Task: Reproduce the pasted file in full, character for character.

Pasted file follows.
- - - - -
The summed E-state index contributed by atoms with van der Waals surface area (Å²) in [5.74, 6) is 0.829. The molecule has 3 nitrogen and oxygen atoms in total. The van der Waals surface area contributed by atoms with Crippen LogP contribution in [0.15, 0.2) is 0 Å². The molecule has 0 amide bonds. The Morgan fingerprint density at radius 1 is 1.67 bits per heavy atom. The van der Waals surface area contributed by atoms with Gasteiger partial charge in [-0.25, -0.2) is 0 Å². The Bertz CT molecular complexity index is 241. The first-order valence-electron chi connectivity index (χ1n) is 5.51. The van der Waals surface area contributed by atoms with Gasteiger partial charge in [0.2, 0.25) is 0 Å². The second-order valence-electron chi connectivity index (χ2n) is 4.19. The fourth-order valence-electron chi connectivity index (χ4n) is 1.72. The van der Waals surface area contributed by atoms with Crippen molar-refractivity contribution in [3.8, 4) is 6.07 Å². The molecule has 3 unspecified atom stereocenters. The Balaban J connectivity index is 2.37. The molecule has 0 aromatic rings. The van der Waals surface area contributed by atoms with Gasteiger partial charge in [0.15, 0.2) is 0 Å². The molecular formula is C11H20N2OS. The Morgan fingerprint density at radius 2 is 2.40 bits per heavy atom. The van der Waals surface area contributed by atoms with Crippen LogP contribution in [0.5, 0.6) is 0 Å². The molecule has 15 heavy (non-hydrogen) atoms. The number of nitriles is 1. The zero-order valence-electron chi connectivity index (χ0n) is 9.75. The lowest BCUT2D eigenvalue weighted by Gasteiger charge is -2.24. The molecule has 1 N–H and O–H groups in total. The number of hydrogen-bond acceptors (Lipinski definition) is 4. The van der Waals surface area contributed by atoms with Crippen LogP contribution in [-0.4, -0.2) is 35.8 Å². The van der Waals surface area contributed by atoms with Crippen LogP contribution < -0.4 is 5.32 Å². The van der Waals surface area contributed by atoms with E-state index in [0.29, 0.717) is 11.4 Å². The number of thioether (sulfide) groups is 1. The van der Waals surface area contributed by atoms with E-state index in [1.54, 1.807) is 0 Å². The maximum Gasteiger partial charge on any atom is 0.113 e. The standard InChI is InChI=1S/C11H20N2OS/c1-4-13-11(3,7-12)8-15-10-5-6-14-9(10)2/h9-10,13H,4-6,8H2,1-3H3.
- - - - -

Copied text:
The summed E-state index contributed by atoms with van der Waals surface area (Å²) in [5.74, 6) is 0.829. The molecule has 3 nitrogen and oxygen atoms in total. The van der Waals surface area contributed by atoms with Crippen LogP contribution in [0.15, 0.2) is 0 Å². The molecule has 0 amide bonds. The Morgan fingerprint density at radius 1 is 1.67 bits per heavy atom. The van der Waals surface area contributed by atoms with Gasteiger partial charge in [-0.25, -0.2) is 0 Å². The Bertz CT molecular complexity index is 241. The first-order valence-electron chi connectivity index (χ1n) is 5.51. The van der Waals surface area contributed by atoms with Gasteiger partial charge in [0.2, 0.25) is 0 Å². The second-order valence-electron chi connectivity index (χ2n) is 4.19. The fourth-order valence-electron chi connectivity index (χ4n) is 1.72. The van der Waals surface area contributed by atoms with Crippen molar-refractivity contribution in [3.8, 4) is 6.07 Å². The molecule has 3 unspecified atom stereocenters. The Balaban J connectivity index is 2.37. The molecule has 0 aromatic rings. The van der Waals surface area contributed by atoms with Gasteiger partial charge in [0.15, 0.2) is 0 Å². The molecular formula is C11H20N2OS. The Morgan fingerprint density at radius 2 is 2.40 bits per heavy atom. The van der Waals surface area contributed by atoms with Crippen LogP contribution in [0.5, 0.6) is 0 Å². The molecule has 15 heavy (non-hydrogen) atoms. The number of nitriles is 1. The zero-order valence-electron chi connectivity index (χ0n) is 9.75. The lowest BCUT2D eigenvalue weighted by Gasteiger charge is -2.24. The molecule has 1 N–H and O–H groups in total. The number of hydrogen-bond acceptors (Lipinski definition) is 4. The van der Waals surface area contributed by atoms with Crippen LogP contribution in [-0.4, -0.2) is 35.8 Å². The van der Waals surface area contributed by atoms with Crippen LogP contribution < -0.4 is 5.32 Å². The van der Waals surface area contributed by atoms with E-state index in [0.29, 0.717) is 11.4 Å². The number of thioether (sulfide) groups is 1. The van der Waals surface area contributed by atoms with E-state index in [1.54, 1.807) is 0 Å². The maximum Gasteiger partial charge on any atom is 0.113 e. The standard InChI is InChI=1S/C11H20N2OS/c1-4-13-11(3,7-12)8-15-10-5-6-14-9(10)2/h9-10,13H,4-6,8H2,1-3H3.